The Mystery of the Dragon Seal

Cards, stamps, Jackie Chan in The Mystery of the Dragon Seal. It is not entirely clear what is wrong with Russian mainstream film producers. Instead of ordering a good script for a talented American screenwriter, let them pay him a tidy sum for it, they give this tidy sum to talented foreign actors, and write the script themselves for free. As a result, the actors have nothing to play, the script falls apart into episodes from the very first frames, and the film goes to the grave in the cemetery of the Next Big Unsuccessful Projects. So it happened with the long-suffering “Secret Dragon Seal”, which really wanted to, but could not.

Here is Jonathan Green (the hero of the original “Wii”; if anything) comes to Emperor Peter I to give him the cards. Some unforeseen circumstances happen to him (we will do without spoilers, otherwise nothing will remain of the film at all). Now he is being sent to China for new cards. For some reason he goes there – his character is devoid of motivation; as much as Russian mass cinema is devoid of good scripts. But what is there, paradoxically; but even the timekeeping of the main character of the film is almost less than that of some secondary (in theory) characters.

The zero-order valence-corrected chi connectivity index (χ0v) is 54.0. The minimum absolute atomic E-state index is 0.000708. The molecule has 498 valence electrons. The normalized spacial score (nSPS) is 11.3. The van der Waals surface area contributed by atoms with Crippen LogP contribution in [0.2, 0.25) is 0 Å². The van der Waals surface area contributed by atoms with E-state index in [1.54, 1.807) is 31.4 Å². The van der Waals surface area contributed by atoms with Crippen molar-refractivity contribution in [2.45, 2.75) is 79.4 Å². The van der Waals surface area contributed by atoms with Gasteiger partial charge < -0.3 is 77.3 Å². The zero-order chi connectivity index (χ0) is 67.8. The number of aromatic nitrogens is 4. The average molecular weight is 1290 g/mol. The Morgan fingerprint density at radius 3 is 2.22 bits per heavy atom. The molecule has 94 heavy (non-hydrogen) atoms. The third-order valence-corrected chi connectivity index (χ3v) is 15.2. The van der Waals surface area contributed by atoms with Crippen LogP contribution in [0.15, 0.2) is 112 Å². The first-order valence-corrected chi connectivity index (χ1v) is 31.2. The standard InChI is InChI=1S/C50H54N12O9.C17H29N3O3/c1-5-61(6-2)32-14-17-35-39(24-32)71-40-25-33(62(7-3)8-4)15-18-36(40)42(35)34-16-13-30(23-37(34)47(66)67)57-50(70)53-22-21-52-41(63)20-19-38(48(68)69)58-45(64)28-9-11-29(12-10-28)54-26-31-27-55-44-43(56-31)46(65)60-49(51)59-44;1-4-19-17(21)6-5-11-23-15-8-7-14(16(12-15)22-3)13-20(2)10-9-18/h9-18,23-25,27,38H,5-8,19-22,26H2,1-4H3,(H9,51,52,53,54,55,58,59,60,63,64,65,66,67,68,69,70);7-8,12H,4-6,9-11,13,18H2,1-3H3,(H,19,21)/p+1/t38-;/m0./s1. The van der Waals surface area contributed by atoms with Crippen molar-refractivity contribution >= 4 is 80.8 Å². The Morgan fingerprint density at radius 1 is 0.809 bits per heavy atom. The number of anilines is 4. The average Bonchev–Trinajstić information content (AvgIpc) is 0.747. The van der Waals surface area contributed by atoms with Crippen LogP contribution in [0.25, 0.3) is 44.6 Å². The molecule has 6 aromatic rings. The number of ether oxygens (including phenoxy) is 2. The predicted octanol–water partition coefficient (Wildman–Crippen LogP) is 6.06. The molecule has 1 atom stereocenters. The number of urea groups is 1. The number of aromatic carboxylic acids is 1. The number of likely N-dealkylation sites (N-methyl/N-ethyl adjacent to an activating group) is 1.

For example, with Jackie Chan, the keeper of that very seal, it is, of course, wonderful that he was given more screen time than could be expected, the scene with him is generally the best in the film. But in that case, why deprive the protagonist? So that an already breathing story will lose its one frail plot engine?

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Problem

They tried to solve the problem of loosely connected events by creating a considerable number of heroes. Here you will find a mysterious man in an iron mask (in Hollywood grimacing Kolokolnikov, playing the hero of Dumas’s novels), and the guard of the English Tower, driven by the laws of honor (he was quite vividly portrayed by Schwarzenegger), and the Chinese assistant of the protagonist (well, this, you know, utterly clichĂ©d) .

Well, where without an evil, pretentious witch; who dreams of summoning a dragon in order to command the whole world with the help of it? She behaves like the most typical movie villain in the world: she lets her minions into the expense at the first opportunity, scares the people of China and laughs picturesquely when necessary. Moreover, four magic guards were invented for her, similar to each other, like brothers from a casket.

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